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FAQ184, January 2018

What are long-acting reversible contraception methods? The intrauterine device (IUD) and the birth control implant are long-acting reversible contraception methods. Both are highly effective in preventing pregnancy. They last for several years and are easy to use. Both methods are reversible—if you want to get pregnant or if you want to stop using them, you can have them removed at any time.


FAQ500, March 2018

Why should I think about using birth control right after I have a baby? It is possible to get pregnant very soon after having a baby if you have sex and do not use birth control. Some women can become pregnant even before their menstrual periods return. Starting a birth control method immediately after you have a baby can help you avoid an unintended pregnancy. It also lets you control if or when you want to become pregnant again.


FAQ114, May 2019

What is emergency contraception? Emergency contraception (EC) reduces the chance of pregnancy after unprotected sexual intercourse. Common situations in which EC could be used include forgetting to take several birth control pills in a row, having a condom break or slip off, or not using a birth control method during sex. It also can be used after a woman has been raped.


FAQ112, May 2019

What things should I think about when choosing a birth control method? To choose the right birth control method for you, consider the following: How well it prevents pregnancy How easy it is to use Whether you need a prescription to get it Whether it protects against sexually transmitted infections (STIs) Whether you have any health problems


5.
February 2018

FAQ194, February 2018

cervical cap are much less effective in women who have given birth. What is an intrauterine device? The intrauterine device (IUD) is a small, T-shaped device that your obstetrician–gynecologist (ob-gyn) or other health care professional inserts into your uterus. IUDs usually can be inserted right... after a vaginal or cesarean delivery or at your first postpartum health care visit. The hormonal IUD releases a small amount of progestin into the uterus and is approved for up to 3-5 years of use, depending on the kind you get. The copper IUD releases a small amount of copper into the uterus and is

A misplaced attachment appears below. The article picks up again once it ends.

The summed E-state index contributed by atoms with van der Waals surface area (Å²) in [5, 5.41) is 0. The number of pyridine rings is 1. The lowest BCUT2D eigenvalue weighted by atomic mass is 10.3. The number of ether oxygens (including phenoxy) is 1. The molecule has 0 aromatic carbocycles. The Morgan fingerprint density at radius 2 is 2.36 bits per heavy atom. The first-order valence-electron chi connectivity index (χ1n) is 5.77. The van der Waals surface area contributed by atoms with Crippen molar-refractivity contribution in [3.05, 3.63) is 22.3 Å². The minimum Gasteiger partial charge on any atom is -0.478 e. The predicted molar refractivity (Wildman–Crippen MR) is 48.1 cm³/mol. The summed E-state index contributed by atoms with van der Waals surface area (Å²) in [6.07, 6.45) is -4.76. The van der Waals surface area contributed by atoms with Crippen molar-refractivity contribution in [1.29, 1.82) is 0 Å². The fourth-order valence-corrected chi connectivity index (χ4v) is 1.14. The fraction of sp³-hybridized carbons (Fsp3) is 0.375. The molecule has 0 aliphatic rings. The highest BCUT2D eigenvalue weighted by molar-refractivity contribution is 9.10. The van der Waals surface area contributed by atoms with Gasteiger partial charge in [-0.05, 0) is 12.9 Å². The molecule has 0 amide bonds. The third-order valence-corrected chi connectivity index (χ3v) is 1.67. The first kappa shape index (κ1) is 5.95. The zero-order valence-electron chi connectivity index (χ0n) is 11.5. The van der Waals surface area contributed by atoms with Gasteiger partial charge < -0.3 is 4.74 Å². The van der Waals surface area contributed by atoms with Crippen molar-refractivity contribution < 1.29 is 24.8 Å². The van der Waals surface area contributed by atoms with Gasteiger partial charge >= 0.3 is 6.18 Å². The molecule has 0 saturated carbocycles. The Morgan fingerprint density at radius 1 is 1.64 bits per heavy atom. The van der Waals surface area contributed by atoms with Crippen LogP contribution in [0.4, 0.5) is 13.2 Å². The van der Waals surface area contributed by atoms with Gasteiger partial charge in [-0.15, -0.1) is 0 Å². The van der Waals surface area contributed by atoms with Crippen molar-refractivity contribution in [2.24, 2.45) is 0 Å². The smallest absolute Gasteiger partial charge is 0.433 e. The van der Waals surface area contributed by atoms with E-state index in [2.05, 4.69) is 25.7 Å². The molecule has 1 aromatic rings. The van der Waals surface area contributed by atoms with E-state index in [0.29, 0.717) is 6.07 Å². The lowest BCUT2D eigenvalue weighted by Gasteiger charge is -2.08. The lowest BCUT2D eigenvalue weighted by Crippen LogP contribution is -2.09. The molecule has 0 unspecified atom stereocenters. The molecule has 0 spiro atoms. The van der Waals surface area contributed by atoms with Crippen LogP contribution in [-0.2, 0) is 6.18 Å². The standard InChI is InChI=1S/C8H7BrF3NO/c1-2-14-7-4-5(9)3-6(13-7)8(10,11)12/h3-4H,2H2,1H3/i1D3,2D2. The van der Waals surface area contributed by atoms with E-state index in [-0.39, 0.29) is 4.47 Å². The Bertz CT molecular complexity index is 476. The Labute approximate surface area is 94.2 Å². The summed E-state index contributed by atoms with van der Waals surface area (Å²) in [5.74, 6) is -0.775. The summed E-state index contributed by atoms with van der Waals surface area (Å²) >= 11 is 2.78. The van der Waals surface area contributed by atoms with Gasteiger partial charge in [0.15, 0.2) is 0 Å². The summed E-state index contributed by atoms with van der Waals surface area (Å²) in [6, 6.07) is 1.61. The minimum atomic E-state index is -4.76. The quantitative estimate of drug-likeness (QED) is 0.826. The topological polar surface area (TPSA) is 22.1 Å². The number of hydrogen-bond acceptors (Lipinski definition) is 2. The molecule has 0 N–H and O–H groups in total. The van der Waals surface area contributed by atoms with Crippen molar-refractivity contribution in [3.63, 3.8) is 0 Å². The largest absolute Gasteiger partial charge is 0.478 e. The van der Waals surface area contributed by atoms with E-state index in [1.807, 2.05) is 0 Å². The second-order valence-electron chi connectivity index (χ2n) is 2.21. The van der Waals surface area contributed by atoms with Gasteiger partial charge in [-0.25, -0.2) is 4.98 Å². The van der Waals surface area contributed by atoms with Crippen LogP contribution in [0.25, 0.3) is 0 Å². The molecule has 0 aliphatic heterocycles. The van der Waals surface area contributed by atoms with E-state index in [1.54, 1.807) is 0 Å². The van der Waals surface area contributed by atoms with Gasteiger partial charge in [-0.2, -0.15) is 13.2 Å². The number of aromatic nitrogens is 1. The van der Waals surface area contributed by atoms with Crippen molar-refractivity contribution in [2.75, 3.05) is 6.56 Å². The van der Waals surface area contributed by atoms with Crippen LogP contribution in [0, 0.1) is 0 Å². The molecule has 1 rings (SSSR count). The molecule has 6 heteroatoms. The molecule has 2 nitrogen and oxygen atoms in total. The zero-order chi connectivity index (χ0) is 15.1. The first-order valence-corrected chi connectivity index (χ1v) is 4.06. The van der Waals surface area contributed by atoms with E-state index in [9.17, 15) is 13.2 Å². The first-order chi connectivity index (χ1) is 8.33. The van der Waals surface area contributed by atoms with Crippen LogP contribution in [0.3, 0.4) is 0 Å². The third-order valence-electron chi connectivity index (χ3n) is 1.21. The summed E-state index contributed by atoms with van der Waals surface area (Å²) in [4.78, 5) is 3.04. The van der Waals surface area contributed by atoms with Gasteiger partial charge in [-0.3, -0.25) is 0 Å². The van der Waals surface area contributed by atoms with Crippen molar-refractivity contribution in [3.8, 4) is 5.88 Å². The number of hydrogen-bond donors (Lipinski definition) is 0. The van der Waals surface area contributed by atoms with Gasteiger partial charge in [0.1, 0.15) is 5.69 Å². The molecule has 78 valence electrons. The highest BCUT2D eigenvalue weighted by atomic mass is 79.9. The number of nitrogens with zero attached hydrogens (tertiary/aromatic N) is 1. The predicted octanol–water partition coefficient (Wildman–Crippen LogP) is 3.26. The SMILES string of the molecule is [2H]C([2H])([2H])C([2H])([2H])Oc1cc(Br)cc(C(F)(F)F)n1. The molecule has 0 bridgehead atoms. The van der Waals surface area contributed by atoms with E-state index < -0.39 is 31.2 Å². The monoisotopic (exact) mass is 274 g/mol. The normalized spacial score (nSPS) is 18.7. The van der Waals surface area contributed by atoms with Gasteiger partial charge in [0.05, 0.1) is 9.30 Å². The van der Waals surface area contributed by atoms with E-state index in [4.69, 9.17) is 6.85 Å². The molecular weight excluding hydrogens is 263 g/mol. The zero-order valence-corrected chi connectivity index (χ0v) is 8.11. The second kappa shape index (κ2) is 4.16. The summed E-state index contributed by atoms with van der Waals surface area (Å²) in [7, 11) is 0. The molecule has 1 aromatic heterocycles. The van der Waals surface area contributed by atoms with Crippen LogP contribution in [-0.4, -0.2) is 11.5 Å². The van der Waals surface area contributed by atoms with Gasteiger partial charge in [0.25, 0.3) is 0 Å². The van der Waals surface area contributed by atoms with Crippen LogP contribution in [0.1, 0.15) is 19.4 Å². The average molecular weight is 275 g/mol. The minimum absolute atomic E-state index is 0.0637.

Birth Control Learn about choosing the right birth control method for you. Some examples include the birth control pill, intrauterine device (IUD), patch, condom, or implant. Cancer Screening Learn more about breast cancer, colon cancer, or other types of cancer. Vaccinations Get vaccinations


Birth Control Learn about choosing the right birth control method for you. Some examples include the birth control pill, intrauterine device (IUD), patch, condom, or implant. Cancer Screening Learn more about breast cancer, colon cancer, or other types of cancer. Vaccinations Get vaccinations


8.
October 2018

FAQ084, October 2018

What is hysteroscopy? Hysteroscopy is used to diagnose or treat problems of the uterus. A hysteroscope is a thin, lighted telescope-like device. It is inserted through your vagina into your uterus. The hysteroscope transmits the image of your uterus onto a screen. Other instruments are used along with the hysteroscope for treatment.


TFAQ004, June 2019

pregnancy. It is best to use condoms and another method of birth control, such as an intrauterine device (IUD) or a birth control implant, to protect against pregnancy and STIs. What should I know about pregnancy after a medical transition? Some kinds of hormone treatments may make it harder for you to have...? These are common problems that can be treated. Options may include birth control pills, a birth control shot, or an IUD. Talk with your ob-gyn or other health care professional about your options. What other health risks should I know about? Many parents, communities, and schools support teens who are


FAQ022, March 2018

What are barrier methods of birth control? Barrier methods of birth control act as barriers to keep the man’s sperm from reaching the woman’s egg. Some barrier methods also protect against sexually transmitted infections (STIs). A few barrier methods (spermicide, condom, and sponge) can be bought in most drugstores. Others (diaphragm and cervical cap) must be prescribed by a health care professional.


American College of Obstetricians and Gynecologists
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